Can a pregnant woman use Naltrexone?
Naltrexone is a prescription medicine that is taken by people to treat their drug or alcohol addiction. General side effects linked with the usage of Naltrexone involve headache, tiredness, nausea, dizziness, anxiety, and trouble sleeping. All of these effects mostly go away over time as the body adjusts to the medicine. If they don’t, or the condition gets any more serious, let your physician know. Besides, you should inform your physician as soon as possible in case you observe these effects when you start using Naltrexone:
- abdominal cramps
- joint/bone/muscle aches
- extreme sleepiness
- runny nose
The Federal Drug Administration (FDA) has currently listed Naltrexone under category C for pregnancy risk. This category denotes there have been unfavorable influences on the unborn baby in animal studies. But, no sufficient research exists on human subjects to validate these findings. That’s why it is suggested that women must avoid using Naltrexone in pregnancy. Still, some women might be allowed to use it in case the advantages of the medicine outweigh the hazards to the fetus.
Starting Naltrexone in pregnancy
If you a woman is pregnant or is thinking of becoming pregnant and meanwhile wondering if she can take Naltrexone in pregnancy, she should make an appointment with her physician to discuss all the options she has. The physician will ascertain the advantages and disadvantages of using Naltrexone depending on the situation of the patient. For example, using Naltrexone would be suitable if a pregnant woman is a typical drug addict. Instead of letting the woman stay dependent on the substances she ingests, which negatively influence the development of her fetus, the physician will allow her to use Naltrexone during pregnancy. In this case, there is a higher risk linked with a pregnant woman misusing drugs than with using Naltrexone.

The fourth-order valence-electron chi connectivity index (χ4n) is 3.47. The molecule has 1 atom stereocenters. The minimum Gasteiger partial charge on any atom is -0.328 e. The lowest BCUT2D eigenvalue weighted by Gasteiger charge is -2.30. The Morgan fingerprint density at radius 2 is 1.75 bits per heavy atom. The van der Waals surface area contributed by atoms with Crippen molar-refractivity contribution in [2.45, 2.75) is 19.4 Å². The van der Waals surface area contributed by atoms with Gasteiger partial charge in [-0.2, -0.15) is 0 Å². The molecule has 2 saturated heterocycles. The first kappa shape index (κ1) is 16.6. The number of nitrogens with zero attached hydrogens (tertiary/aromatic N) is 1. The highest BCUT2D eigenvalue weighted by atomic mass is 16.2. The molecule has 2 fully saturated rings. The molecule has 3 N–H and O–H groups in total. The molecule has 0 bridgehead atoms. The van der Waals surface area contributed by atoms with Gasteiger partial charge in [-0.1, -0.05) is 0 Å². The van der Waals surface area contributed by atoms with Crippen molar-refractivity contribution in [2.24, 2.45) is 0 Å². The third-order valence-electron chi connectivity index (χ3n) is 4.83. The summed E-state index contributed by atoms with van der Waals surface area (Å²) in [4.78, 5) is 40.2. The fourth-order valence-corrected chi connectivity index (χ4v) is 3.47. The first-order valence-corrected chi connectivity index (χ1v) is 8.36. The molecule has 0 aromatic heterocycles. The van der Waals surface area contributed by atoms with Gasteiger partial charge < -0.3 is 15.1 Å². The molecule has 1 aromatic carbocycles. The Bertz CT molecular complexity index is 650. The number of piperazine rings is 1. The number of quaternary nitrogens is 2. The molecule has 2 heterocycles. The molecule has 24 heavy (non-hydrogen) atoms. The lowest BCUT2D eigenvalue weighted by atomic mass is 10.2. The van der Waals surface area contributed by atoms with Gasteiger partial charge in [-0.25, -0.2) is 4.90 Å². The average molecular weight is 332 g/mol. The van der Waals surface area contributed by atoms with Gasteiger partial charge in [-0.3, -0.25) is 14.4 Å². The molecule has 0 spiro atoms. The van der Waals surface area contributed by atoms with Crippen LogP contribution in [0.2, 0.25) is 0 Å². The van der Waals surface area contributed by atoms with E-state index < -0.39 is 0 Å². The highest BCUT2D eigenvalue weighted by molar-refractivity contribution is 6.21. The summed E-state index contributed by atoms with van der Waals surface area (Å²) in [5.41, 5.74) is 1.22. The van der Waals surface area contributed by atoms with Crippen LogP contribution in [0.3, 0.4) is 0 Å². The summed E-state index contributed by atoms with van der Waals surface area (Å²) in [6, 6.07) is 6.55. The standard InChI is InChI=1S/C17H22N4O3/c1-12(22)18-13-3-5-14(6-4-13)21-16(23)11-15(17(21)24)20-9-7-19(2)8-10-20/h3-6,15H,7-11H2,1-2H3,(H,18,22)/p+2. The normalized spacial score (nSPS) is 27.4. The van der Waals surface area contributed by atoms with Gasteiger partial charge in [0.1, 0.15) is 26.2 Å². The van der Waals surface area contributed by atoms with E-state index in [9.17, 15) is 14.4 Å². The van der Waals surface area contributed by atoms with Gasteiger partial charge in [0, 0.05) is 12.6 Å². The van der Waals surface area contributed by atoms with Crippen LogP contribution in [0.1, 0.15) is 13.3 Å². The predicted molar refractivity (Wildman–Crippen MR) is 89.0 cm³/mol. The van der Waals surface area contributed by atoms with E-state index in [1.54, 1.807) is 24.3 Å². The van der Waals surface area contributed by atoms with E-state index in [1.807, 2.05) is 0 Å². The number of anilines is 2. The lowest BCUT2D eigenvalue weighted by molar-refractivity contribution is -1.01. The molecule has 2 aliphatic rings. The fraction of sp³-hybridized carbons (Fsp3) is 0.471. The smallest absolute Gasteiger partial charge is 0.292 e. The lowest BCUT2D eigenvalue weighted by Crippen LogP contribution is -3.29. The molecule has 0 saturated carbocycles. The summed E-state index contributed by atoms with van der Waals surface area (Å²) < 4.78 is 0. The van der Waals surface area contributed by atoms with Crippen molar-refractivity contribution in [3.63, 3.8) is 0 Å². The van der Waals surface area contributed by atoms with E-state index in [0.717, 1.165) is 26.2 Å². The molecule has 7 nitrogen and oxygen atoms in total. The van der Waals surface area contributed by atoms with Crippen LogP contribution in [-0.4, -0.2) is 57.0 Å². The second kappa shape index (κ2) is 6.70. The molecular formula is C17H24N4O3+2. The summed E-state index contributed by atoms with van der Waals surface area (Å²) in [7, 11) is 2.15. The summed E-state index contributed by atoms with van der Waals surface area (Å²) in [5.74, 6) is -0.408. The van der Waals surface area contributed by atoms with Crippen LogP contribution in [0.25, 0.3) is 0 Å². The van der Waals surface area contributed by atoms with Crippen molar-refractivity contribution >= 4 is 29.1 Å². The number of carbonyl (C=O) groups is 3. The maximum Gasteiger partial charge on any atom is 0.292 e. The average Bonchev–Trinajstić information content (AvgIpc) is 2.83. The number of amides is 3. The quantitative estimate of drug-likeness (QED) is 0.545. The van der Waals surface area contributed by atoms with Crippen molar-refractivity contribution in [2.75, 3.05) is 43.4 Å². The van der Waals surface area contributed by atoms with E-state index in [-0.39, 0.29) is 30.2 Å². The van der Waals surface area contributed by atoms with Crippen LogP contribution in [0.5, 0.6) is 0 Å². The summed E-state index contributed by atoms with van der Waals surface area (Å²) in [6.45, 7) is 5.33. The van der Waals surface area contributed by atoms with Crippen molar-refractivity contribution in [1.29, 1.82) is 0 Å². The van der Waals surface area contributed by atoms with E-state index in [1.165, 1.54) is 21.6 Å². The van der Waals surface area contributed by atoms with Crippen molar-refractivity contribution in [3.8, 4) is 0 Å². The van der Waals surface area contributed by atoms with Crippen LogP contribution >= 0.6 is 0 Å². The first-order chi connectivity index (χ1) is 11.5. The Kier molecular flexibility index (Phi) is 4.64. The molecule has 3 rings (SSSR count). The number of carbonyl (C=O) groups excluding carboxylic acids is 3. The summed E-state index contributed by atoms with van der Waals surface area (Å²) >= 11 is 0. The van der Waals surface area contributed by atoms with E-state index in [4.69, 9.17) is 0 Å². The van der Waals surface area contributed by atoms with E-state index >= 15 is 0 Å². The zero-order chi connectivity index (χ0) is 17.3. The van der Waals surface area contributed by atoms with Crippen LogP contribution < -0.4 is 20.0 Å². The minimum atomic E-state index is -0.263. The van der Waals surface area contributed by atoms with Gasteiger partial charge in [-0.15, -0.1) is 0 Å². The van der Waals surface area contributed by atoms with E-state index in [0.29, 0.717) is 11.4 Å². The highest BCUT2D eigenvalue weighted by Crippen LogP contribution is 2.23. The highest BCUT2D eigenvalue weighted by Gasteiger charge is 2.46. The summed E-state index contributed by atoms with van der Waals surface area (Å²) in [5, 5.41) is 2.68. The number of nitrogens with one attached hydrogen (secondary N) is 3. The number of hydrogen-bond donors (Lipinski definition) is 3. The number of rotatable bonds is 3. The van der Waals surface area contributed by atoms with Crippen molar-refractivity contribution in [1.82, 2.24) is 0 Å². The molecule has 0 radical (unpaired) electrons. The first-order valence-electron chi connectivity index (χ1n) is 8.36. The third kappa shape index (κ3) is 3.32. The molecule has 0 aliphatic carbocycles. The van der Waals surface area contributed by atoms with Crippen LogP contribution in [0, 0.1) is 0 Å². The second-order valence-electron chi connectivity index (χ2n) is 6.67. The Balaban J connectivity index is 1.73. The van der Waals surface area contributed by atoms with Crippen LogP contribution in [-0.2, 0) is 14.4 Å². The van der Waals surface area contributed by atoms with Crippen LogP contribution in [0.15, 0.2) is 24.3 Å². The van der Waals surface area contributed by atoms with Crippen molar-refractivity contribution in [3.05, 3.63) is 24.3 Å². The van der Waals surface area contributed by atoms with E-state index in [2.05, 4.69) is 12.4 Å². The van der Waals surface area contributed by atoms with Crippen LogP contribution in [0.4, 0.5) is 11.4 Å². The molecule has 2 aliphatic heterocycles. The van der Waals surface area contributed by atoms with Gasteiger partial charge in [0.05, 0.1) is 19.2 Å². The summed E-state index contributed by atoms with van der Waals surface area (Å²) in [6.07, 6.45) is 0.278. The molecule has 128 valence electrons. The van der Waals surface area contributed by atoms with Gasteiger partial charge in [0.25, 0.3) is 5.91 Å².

Becoming pregnant while using naltrexone
If a woman is already using Naltrexone and she becomes pregnant, she must notify her doctor as soon as possible. She must never alter her Naltrexone dose or therapy schedule without her doctor’s guidance. If she no longer wishes to take Naltrexone during pregnancy, she must talk to her physician about decreasing the dose of medicine or putting the therapy on pause. This approach will assist you to avoid withdrawal symptoms linked with Naltrexone which include:
- gastrointestinal upset
- joint pain
- muscle aches
- trouble falling asleep
- runny nose
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